Alpine Ripple Oct 6, 2013 @ 11:49pm
Why does Steam raise the base price of a game in the middle of a sale?
So, during the 2k games sale yesterday I added Bioshock Infinite to my cart at $13.59, which was 66% off at the time. I didn't purchase it right away, and when I came back a few hours later the base price of the game had been changed to the current $69, which raised the price to about $23. Now of course that sale is ended, but the item is still in my cart telling me the price has changed from $13.59 to $46.89 (which is the current 33% off price). So what I want to know is, why did the base price of the game suddenly go up in the middle of the sale?
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Showing 1-7 of 7 comments
GonarcH Oct 7, 2013 @ 2:09am 
Its the publisher who decides how and when prices get changed, not Steam. It wouldnt be the first time I see the base price for a game to get raised just before a sale starts.
d7602002 Oct 7, 2013 @ 4:29am 
You said it yourself, the sale ended. Just because you put it in your cart does not mean you can go back anytime and buy it at the sale price. If you put it in your cart today and it is 75% off, but do not purchase it til tomorrow after the sale price has ended you will pay full price.
Niborius Oct 7, 2013 @ 5:04am 
Like d7602002 says, whenever something is in your cart, the price can still change if the sale is over.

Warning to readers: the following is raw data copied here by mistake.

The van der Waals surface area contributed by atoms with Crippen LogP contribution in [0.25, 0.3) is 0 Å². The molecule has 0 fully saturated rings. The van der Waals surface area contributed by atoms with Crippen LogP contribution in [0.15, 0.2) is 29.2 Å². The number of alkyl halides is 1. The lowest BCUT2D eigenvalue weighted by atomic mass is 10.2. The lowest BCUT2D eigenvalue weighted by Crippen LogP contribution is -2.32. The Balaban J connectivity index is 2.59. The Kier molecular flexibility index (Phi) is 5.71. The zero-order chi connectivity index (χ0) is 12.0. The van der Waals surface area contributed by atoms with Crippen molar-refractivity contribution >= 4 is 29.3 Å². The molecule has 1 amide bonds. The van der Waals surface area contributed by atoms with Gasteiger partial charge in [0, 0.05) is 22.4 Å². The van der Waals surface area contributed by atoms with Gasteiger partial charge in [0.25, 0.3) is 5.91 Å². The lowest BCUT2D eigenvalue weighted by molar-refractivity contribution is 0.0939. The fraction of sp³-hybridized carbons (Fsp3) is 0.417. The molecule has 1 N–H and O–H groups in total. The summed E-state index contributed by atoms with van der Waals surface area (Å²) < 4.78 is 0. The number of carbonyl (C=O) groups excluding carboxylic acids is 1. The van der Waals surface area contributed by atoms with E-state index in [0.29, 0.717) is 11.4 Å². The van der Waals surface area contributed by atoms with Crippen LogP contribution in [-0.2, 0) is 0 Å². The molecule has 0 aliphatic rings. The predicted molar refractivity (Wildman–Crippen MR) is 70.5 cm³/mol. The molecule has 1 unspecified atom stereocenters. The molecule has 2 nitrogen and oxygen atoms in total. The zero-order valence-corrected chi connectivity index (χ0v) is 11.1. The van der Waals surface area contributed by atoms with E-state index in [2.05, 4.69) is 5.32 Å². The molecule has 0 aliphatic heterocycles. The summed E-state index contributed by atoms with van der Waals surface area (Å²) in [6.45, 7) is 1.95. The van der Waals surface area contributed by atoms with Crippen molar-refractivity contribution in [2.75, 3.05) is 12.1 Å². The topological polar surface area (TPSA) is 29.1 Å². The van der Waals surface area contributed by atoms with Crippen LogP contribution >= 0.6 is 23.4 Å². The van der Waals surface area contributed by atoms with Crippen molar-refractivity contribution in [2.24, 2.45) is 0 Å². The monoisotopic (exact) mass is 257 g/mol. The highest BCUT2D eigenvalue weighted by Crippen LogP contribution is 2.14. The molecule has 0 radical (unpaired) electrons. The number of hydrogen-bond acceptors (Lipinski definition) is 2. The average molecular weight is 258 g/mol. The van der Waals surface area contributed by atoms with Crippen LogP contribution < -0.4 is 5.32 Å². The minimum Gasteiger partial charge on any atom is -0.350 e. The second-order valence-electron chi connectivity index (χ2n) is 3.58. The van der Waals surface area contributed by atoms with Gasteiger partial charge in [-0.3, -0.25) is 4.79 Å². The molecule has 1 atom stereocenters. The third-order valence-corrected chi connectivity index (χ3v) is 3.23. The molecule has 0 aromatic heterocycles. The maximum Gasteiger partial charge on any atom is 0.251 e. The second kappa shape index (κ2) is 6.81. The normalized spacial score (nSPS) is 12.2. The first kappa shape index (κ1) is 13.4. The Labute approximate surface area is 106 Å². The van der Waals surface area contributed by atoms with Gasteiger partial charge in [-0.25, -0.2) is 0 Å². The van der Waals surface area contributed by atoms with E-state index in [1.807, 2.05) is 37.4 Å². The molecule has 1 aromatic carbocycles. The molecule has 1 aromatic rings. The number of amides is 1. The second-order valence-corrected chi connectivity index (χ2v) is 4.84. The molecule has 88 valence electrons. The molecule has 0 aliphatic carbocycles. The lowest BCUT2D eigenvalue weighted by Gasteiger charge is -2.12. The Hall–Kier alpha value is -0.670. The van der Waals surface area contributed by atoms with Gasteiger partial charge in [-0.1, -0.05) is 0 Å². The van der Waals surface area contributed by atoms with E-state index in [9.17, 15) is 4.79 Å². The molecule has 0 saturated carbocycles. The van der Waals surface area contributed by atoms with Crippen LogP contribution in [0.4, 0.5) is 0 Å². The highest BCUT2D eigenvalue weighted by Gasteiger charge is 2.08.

Alpine Ripple Oct 7, 2013 @ 6:15am 
I wasn't talking about the sale price, the sale remained consistent at 66% off. But it went from 66% of $40 to 66% of $70. So that's the publisher's doing? Are they just trying to make it look like a better deal and hoping people won't notice?
MonkeySeeker Oct 7, 2013 @ 6:33am 
Valve do this all the time during sales. No it's not the publishers doing. Valve even do it with their own games. I love how Valve have managed to convince everyone that they have no responsibility for anything at all.
Last edited by MonkeySeeker; Oct 7, 2013 @ 6:33am
Its one of the oldest tricks in the book, raise the base price to make the saving look bigger.
crunchyfrog Oct 7, 2013 @ 7:41am 
It's usually down to error.

When they amend the price to reflect the sale it can often happen. It can be erroneous data from the publisher/dev or it can be simple error on the representative at Steam's end - don't buy this conspiratorial nonsense that it's "Steam's fault" exclusively - there is no evidence or even reason why they would do such a thing.

Sometimes, the error goes on the consumer's side and you can get things REALLY cheap.

It's error, pure and simple - and that's why you saw it corrected.
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Date Posted: Oct 6, 2013 @ 11:49pm
Posts: 7